PS: I think I should have said "threat" not "threats." If I recall correctly, I have been threatened by a tax protester only once, and that was right here in Wikipedia. The veiled threat was, of course, ineffectual anyway, since he/she did not know who I am. Famspear (talk) 02:19, 30 April 2008 (UTC)

Pardon me, my first post to a discussion page reguarding law. I will do my best.--InstallerMan talk) 8, April 2009 (UTC)

This Section seems to be the very crux at which all of the contention originates. Most of the law cases are thrown out, or quashed because of improper use of legal terminology, and the Wiki is supporting that miss interpretation. Most of the legal citations that are used to disprove the claims made by citizens, have phrases like, "the income tax is unconstitutional", or "I'm not obligated to file a return" or "I'm not obligated to pay income tax", are all obfustications that are hiding the real intent of the citizens, which if properly addressed on theses pages, might actually come to some conclusions.

The skill of crafty jurisprudence of the United States Court systems are to be ignored at our freedoms peril. The court routinly looks for ways to accomplish its goals in one frame without affecting huge waves of conflict in others. Therefore, the instructions to quash, the definitions as frivious, etc. Will ALL occur by default, anytime a court sees a citizen use a legal term, carrying legal precident, in a common way, thus creating an easy way to dismiss the suit.

The Above intentions being more accurately translated as: "I'm not obligated to accept the claim that what is reported on my W2 is true or correct, and that while required to file (a tax return) an explanation, I have recourse to forms for rebuttle.", "I'm not obligated to pay tax on my time and labor.", ( Because anything that IS INCOME as defined by the IRC is taxible by definition... see previous paragraph for 'Quash-Me-Now-Landmine' ), "any tax on my time, labor, or what I exchange that time and labor for is by consitutional definition required to be apportioned." ( Article 1, Section 2)( Artical 1 Section 9) of the US Constitution. Since the Supreme Court has ruled in 1985 (citation needed) that the IRC IS IN FACT Constitutional, we must interpret the IRC with ultimate context being that it does not conflict with the Constitution.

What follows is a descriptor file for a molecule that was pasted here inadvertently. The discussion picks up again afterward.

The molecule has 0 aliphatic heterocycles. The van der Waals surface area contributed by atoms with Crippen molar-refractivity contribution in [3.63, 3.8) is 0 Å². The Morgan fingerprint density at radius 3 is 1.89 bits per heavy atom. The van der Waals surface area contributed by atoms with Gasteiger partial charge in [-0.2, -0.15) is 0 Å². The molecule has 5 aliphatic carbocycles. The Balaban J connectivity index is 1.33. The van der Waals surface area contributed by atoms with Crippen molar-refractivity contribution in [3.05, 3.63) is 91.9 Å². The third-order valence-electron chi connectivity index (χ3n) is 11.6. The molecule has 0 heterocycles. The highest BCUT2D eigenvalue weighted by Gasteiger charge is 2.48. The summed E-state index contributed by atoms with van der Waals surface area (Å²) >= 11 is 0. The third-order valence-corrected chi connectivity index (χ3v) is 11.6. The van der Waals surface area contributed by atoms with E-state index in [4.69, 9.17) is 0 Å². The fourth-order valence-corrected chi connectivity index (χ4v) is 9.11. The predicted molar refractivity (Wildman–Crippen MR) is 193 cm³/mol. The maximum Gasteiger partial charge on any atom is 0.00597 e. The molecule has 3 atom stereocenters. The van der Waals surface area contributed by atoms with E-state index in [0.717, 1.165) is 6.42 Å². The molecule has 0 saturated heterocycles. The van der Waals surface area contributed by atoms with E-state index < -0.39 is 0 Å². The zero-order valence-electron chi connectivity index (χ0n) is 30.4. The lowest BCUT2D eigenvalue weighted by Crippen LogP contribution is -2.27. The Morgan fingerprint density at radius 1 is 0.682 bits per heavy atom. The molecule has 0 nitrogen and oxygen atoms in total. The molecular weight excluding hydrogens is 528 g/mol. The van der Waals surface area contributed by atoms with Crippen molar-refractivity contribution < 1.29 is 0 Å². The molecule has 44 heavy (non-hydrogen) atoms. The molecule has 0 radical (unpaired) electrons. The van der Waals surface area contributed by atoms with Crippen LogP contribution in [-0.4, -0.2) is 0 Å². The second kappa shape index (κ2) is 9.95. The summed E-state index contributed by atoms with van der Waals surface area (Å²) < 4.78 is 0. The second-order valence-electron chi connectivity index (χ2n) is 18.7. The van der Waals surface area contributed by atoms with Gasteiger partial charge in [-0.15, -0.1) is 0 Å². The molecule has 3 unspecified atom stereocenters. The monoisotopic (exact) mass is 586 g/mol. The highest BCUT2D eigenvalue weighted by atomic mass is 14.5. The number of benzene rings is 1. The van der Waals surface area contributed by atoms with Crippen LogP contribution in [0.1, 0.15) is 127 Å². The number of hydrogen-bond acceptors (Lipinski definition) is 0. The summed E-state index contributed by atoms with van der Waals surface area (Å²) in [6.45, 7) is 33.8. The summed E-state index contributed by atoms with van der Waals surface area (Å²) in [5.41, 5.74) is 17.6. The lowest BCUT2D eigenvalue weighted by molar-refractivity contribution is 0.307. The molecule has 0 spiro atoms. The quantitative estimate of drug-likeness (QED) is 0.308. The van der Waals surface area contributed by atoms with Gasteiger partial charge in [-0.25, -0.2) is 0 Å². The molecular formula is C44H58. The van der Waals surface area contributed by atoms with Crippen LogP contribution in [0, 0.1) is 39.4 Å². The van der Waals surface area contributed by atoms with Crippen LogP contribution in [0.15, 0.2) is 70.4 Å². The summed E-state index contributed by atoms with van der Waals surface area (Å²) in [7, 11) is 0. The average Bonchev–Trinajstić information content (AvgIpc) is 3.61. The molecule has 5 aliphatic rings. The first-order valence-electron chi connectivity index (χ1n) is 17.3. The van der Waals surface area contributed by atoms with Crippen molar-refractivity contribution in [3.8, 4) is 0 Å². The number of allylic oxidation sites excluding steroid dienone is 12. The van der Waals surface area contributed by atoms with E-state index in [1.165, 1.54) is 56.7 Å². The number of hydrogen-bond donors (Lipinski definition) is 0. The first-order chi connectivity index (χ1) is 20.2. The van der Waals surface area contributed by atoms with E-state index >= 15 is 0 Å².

"Direct Taxes bear immediately upon persons, upon the possession, and enjoyment of rights" ( USSC Knowlton v Moore, 178 US 41 1900 )

Which when added to this, follows that a tax on your time spend in occupation is a direct tax by definition.

"The right to follow any of the common occupations of life is an inalienable right." (USSC Butcher's Union v. Crescent City Co. 111 US 746 1883

"Since the right to receive income or earnings is a right belonging to every person, this right cannot be taxed as a priviledge." Jack Cole Co. v Alfred T. MacFarland, 206 Ten. 694 Supreme Court of Tennessee 1960

"An income tax is neither a property tax nor a tax on occupations of common right, but is an excise tax... The legislature may declare as 'priviledged' and tax as such for state revenue, those pursuits not matters of common right, but it has no power to declare as a 'priviledge' and tax for revenue purposes, occupations that are of common right." Simms v Ahrens, 271 SW 720 1925.